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Ministry of Interior and army coordinating to disperse Rabaa protesters

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Ibrahim: operations in Sinai are being prepared and homeland security administrations against extremist activities are essential

Egyptian supporters of the deposed Egyptian president Mohamed Morsi (back) clash with riot police in Cairo early on July 27, 2013.  (AFP Photo)

Egyptian supporters of the deposed Egyptian president Mohamed Morsi (back) clash with riot police in Cairo early on July 27, 2013.
(AFP Photo)

Minister of Interior Mohamed Ibrahim said that the ministry was waiting for the decision from the public prosecution to clear the sit-ins at Rabaa Al-Adaweya and Al-Nahda Square.

The announcement came in a Saturday press conference that addressed the current security situation and the latest developments, after tens died and many more were injured in clashes on Friday.

“The interior ministry will not fire at an Egyptian; we’re coordinating with the armed forces to disperse the sit-ins in Rabaa and Al-Nahda according to the law,” Ibrahim said.

He added that since residents in both areas of the sit-ins have filed reports against the protesters for disrupting their lives: “we are waiting for the prosecution’s decision regarding these reports to clear the sit-ins.”

Ibrahim claimed that torture and killing occurred in Rabaa and Al-Nahda square against anyone the protesters were suspicious of: “when they suspect someone is an agent or security personnel they torture him and throw him out, or call the ambulance to pick him up; we have three cases tortured to death in Rabaa and seven are receiving treatment, as well three torture cases and six dead bodies in Al-Nahda,” he said.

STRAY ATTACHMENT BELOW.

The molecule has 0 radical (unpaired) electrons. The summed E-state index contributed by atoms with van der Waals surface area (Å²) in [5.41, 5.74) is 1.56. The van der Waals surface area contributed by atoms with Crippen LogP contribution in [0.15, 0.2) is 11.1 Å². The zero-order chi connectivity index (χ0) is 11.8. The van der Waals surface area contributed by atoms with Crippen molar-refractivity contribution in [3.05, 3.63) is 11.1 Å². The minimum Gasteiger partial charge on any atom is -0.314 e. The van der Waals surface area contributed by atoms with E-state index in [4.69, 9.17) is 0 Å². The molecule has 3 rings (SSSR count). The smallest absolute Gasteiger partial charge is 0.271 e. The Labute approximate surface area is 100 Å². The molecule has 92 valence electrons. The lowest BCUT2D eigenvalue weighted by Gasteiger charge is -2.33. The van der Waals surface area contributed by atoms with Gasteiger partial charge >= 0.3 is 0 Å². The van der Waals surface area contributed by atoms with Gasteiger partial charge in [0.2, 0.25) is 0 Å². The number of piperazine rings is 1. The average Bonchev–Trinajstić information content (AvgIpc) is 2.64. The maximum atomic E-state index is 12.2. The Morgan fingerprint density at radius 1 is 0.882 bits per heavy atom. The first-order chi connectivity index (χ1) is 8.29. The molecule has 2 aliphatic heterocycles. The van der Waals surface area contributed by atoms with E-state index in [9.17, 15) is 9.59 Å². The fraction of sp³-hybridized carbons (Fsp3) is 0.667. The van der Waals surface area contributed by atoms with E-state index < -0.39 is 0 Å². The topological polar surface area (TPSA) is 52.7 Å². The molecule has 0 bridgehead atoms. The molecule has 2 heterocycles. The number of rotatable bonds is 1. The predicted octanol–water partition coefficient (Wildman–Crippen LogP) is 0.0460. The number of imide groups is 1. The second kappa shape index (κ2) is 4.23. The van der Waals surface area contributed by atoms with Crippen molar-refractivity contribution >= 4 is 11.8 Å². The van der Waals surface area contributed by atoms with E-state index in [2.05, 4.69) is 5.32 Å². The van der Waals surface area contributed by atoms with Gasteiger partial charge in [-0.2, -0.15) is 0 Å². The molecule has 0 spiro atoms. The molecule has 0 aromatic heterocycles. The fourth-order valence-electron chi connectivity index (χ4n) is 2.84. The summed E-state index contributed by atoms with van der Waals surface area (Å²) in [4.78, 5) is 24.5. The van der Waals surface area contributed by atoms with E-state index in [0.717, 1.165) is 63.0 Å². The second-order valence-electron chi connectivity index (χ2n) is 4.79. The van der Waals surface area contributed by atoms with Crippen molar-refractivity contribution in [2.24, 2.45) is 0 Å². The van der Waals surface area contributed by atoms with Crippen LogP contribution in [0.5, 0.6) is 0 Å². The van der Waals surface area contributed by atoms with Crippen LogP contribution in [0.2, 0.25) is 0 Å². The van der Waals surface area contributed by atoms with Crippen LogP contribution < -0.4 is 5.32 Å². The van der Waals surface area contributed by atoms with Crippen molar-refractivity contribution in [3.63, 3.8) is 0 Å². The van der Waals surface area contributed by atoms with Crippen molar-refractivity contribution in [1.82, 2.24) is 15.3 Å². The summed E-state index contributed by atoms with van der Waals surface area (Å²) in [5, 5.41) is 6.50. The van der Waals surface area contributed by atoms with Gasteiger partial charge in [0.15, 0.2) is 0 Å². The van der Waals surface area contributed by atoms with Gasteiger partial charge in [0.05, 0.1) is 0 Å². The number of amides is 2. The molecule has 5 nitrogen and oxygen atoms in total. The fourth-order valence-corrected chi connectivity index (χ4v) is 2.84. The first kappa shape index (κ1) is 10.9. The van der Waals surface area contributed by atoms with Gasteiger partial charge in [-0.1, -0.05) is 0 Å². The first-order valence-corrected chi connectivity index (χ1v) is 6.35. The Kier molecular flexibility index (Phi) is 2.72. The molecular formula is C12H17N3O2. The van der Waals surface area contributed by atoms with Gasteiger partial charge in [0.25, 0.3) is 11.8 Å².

He added that 73 were arrested in Friday’s clashes: “there are other arrest warrants against people who are hiding among protesters in Rabaa.”

Ibrahim also addressed the ongoing violence in Sinai, saying that the situation is closely tied to the political developments in the country.

“Terrorist elements have been active since Morsi’s ouster…there will be a comprehensive security operation in cooperation with the army to combat violence in Sinai,” he said.

Ibrahim added that the Homeland Security Agency was reconstructed poorly after January 2011 revolution and said there can be no security apparatus in any state without a political security administration.

“I started reconstructing administrations like the extremist activities administration… I restored competent officers who have experience to their administrations,” Ibrahim said, adding that these could be used to provide the ministry with information about the attacks in Sinai.

The head of the Arab Penal Reform Organisation Mohamed Zare responded to the minister’s last point regarding homeland security, he said the minister’s statements can’t be examined in isolation from the situation on the ground.

Zare said restoring the practices of Mubarak’s regime against political prisoners is one scenario, but adhering to human rights in fighting terrorism is also on the table: “there are no guarantees.”

Zare said bloodshed has become a daily scene and casualties are mounting, and cautioned that in response to violence: “the majority will be willing to give up some rights and allow the state to limit freedoms.”

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